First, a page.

Downsized class action awaits Weber discovery ruling
Madison County Circuit Judge Don Weber, who shrank a national class action suit against United Life Insurance to an Illinois class action, must now decide whether to squeeze the suit down from 15 years to three years.
United Life attorney James Garrison of St. Louis has told Weber that when he confined the case to Illinois he automatically applied the state's three year statute of limitations.
Daniel Cohen of the Lakin Law Firm, representing Christopher Booher of Wood River, would rather stick to the generous time frame that Weber's predecessor, Circuit Judge Phillip Kardis, approved.
Class representative Booher in his youth played baseball with Brad Lakin, now of the Lakin firm. They went to high school together.
Cohen filed suit for Booher in 2001, alleging fraud in sales of United Life credit insurance to car buyers. Booher had bought a car at Four Flags Motors.
At a hearing before Circuit Judge Phillip Kardis, Cohen estimated that 60,000 persons bought United Life insurance without knowing they bought it.
He said Four Flags kept a 43 percent kickback.
Kardis in 2003 certified a national class action under common law fraud and a class action for 44 states under consumer fraud laws.
Kardis limited discovery to the last five years, but when Cohen asked him to reconsider he allowed everything from 1991 to the present.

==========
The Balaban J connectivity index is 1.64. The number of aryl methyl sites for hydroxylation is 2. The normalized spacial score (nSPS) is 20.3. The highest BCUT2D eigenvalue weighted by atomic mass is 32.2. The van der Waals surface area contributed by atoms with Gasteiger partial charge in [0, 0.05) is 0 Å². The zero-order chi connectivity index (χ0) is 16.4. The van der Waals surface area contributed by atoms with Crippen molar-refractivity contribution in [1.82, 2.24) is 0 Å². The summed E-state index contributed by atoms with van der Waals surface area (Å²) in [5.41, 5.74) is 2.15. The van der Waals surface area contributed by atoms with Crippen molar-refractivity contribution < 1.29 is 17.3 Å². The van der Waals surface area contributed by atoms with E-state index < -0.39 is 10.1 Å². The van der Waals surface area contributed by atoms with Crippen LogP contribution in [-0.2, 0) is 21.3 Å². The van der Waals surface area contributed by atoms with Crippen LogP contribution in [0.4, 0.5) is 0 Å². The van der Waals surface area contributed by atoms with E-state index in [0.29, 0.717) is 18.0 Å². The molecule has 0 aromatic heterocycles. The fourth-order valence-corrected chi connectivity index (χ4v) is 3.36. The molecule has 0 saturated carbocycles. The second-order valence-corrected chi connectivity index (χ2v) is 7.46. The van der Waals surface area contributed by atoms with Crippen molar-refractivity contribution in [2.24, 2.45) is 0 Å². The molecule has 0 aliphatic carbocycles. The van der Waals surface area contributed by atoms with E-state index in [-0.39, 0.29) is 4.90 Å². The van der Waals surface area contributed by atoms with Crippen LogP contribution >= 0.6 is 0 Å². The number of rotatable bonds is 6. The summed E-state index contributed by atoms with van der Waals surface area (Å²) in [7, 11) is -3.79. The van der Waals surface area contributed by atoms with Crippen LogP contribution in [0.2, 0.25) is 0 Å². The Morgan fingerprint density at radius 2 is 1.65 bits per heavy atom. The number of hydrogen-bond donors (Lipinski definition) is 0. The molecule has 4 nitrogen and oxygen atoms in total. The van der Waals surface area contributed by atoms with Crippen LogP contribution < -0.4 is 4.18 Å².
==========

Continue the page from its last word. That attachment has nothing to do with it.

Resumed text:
In a 2004 deposition Booher said he first believed Four Flags kept the money at a social event when a friend said he was working on kickbacks at auto dealerships.
He said he asked his friend to look into his contract.
An attorney in the deposition asked who his friend was. Booher said his friend was Brad Lakin. Booher said, "I grew up with him."
In 2005 Kardis retired, leaving many class actions in the lurch. The Illinois Supreme Court then cast a cloud over all class actions with its decision in Avery v. State Farm.
United Life moved to decertify the class. Weber did not decertify it, deciding this year that under Avery it should proceed on Illinois claims only.
Cohen then asked United Life to identify class members from 1991 through 2000, with current addresses, social security numbers, sales prices and dealer costs.
He asked United Life to identify all Illinois dealers authorized to sell United Life insurance from 1991 through 2000.
He asked for all documents relating to marketing and advertising directed to dealers and the public from 1991 to the present.
Garrison did not answer, and Cohen moved Sept. 20 to compel answers.
Cohen told Weber that Kardis specifically rejected a defense request to limit temporal boundaries in the class definition.
Cohen wrote that Kardis expressly allowed discovery "on all issues for the period of 1991 through to the present."
He wrote that Weber narrowed the geographic scope of the class but he did not narrow its temporal identification or the scope of discovery.
Garrison objected for United Life, arguing that Cohen wanted information "from a time period which is many years longer than the limitations period for the Illinois claims in this case."
Weber set a hearing Oct. 19, but cancelled it. He has not reset it.